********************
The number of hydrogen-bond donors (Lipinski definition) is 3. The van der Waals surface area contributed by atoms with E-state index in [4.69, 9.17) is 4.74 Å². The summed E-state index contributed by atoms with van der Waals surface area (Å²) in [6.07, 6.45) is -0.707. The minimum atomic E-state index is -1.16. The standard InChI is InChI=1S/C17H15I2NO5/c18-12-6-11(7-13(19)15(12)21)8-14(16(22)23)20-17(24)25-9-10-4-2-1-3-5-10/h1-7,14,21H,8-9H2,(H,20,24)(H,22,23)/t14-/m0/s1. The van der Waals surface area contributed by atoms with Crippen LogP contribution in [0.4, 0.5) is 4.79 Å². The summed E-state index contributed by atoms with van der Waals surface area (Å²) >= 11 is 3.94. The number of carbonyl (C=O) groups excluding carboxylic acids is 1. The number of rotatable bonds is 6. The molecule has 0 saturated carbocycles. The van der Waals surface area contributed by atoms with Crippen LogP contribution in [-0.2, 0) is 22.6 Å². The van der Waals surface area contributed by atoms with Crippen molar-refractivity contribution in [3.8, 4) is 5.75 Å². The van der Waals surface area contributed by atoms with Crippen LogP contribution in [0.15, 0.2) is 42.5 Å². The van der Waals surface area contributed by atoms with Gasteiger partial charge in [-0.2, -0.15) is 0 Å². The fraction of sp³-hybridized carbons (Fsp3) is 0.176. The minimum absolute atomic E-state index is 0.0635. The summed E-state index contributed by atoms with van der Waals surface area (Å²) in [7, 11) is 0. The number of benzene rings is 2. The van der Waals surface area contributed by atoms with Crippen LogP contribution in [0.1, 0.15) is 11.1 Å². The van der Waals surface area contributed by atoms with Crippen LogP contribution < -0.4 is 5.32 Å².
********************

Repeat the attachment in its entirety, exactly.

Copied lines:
The number of hydrogen-bond donors (Lipinski definition) is 3. The van der Waals surface area contributed by atoms with E-state index in [4.69, 9.17) is 4.74 Å². The summed E-state index contributed by atoms with van der Waals surface area (Å²) in [6.07, 6.45) is -0.707. The minimum atomic E-state index is -1.16. The standard InChI is InChI=1S/C17H15I2NO5/c18-12-6-11(7-13(19)15(12)21)8-14(16(22)23)20-17(24)25-9-10-4-2-1-3-5-10/h1-7,14,21H,8-9H2,(H,20,24)(H,22,23)/t14-/m0/s1. The van der Waals surface area contributed by atoms with Crippen LogP contribution in [0.4, 0.5) is 4.79 Å². The summed E-state index contributed by atoms with van der Waals surface area (Å²) >= 11 is 3.94. The number of carbonyl (C=O) groups excluding carboxylic acids is 1. The number of rotatable bonds is 6. The molecule has 0 saturated carbocycles. The van der Waals surface area contributed by atoms with Crippen LogP contribution in [-0.2, 0) is 22.6 Å². The van der Waals surface area contributed by atoms with Crippen molar-refractivity contribution in [3.8, 4) is 5.75 Å². The van der Waals surface area contributed by atoms with Crippen LogP contribution in [0.15, 0.2) is 42.5 Å². The van der Waals surface area contributed by atoms with Gasteiger partial charge in [-0.2, -0.15) is 0 Å². The fraction of sp³-hybridized carbons (Fsp3) is 0.176. The minimum absolute atomic E-state index is 0.0635. The summed E-state index contributed by atoms with van der Waals surface area (Å²) in [7, 11) is 0. The number of benzene rings is 2. The van der Waals surface area contributed by atoms with Crippen LogP contribution in [0.1, 0.15) is 11.1 Å². The van der Waals surface area contributed by atoms with Crippen LogP contribution < -0.4 is 5.32 Å².